Sen. Harry Reid, D-Nev.

Sen. Harry Reid, D-Nev.

When retiring Senate Minority Leader Harry Reid, D-Nev., declared Friday that the election of Donald Trump “has emboldened the forces of hate and bigotry in America,” he wasn’t referring to the assassination threats against Trump and the nationwide rioting and the brutal physical assaults on the president-elect’s supporters by members of the progressive left.

Calling Trump “a sexual predator who lost the popular vote,” Reid was charging, “White nationalists, Vladimir Putin and ISIS are celebrating Donald Trump’s victory, while innocent, law-abiding Americans are wracked with fear,” the Hill reported.

The Democratic leader said that if Trump “wants to roll back the tide of hate he unleashed, he has a tremendous amount of work to do and he must begin immediately.”

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But it was anti-Trump protesters who took to the streets across the nation for a third straight night since Election Day in demonstrations that turned violent in many instances.

In Portland, Oregon, what began as a peaceful protest of more than 4,000 people, quickly turned violent as “anarchists” threw objects at officers, vandalized local businesses and damaged cars, police told CNN.

Portland police, on the department’s Twitter page, declared a “riot” due to “extensive criminal and dangerous behavior.”

Meanwhile, a feature writer for the Guardian newspaper of London, Monisha Rajesh, tweeted “it’s about time for an assassination.”

Another Twitter user posted that the “only” remaining question after Tuesday’s election is who will “assassinate” Trump, the New York Post reported.

Other users even cited the Jan. 20 inauguration as a deadline for assassination.

“Trump chose the literal worst case scenario as VP so nobody would try to impeach or assassinate him,” one user posted on Twitter.

A security source told the New York paper that the Secret Service would investigate all social media postings containing credible threats.

’Organize resistance now’

Shaun King, the writer and activist known for his support of the Black Lives Matter movement, wrote in a column published Friday for the New York Daily News that fellow progressives should not wait and see what a Trump administration does but should organize resistance right now.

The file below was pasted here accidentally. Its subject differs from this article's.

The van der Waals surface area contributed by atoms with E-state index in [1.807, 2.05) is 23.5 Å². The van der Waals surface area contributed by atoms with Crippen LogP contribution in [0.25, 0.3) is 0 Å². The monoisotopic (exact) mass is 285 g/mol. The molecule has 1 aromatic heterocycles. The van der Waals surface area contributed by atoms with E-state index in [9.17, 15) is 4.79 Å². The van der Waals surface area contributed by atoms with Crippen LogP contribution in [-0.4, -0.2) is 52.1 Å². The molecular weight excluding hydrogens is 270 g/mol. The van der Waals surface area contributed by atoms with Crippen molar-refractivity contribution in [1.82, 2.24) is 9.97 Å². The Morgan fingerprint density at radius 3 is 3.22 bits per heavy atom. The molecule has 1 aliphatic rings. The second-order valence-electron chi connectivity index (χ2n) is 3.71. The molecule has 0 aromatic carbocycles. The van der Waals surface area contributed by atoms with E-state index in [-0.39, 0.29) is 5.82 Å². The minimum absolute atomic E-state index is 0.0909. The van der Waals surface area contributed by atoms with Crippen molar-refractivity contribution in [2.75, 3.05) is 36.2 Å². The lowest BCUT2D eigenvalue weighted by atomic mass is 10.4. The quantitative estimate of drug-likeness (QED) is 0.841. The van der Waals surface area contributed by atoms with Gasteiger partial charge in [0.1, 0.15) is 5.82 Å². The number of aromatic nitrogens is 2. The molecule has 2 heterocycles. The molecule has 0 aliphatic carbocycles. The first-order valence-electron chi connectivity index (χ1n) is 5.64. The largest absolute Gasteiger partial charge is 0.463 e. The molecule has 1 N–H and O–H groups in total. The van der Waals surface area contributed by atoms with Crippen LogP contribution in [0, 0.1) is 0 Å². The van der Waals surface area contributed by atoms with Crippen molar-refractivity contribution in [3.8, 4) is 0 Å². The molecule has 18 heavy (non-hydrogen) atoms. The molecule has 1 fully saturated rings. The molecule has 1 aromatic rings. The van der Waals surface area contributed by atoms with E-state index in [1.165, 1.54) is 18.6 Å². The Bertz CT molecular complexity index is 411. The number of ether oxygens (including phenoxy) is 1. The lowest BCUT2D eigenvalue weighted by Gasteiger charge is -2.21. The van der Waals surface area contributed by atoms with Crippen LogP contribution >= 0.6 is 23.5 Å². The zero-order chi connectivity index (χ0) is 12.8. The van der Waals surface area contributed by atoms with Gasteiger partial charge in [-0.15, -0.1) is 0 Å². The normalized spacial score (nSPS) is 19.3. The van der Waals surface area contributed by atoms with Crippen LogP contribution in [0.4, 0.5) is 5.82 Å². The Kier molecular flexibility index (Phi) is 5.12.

“I fully believe that Donald Trump is going to come out on January 20 with an iron fist and begin enforcing his will on our country right away,” King wrote. “With control of Congress, this won’t be hard. Most congressional Republicans have already proven they have no backbone and are fully willing to be personally and directly insulted by Donald Trump and still get in line with him at the end of the day. Even without such control, President Obama has actually created the playbook for how the President can get stuff done without the help or support of Congress. Through executive orders, we should expect Donald Trump to force his vision on all of us.”

Documentary filmmaker Michael Moore joined the protest outside Trump Tower in New York City, telling Don Lemon on “CNN Tonight” that he “was very proud of the fact that so many people came out because [Trump’s] presidency needs to be opposed right now.”

“Literally thousands of people coming down the street and I just joined them,” Moore said. “There’s a lot of fear and a lot of panic amongst a lot of people right now.”

Brutal beatings

One person who clearly opposes the Trump presidency is the black high school student in California who was captured on video brutally beating a female classmate for declaring on Instagram her support for the president-elect, the San Jose Mercury News reported.

Jade Armenio, a sophomore at Woodside High School, told the Mercury News the girl hit her, threw her to the ground and pulled at her earrings and hair, leaving her with a bloody nose, scratches and bruises.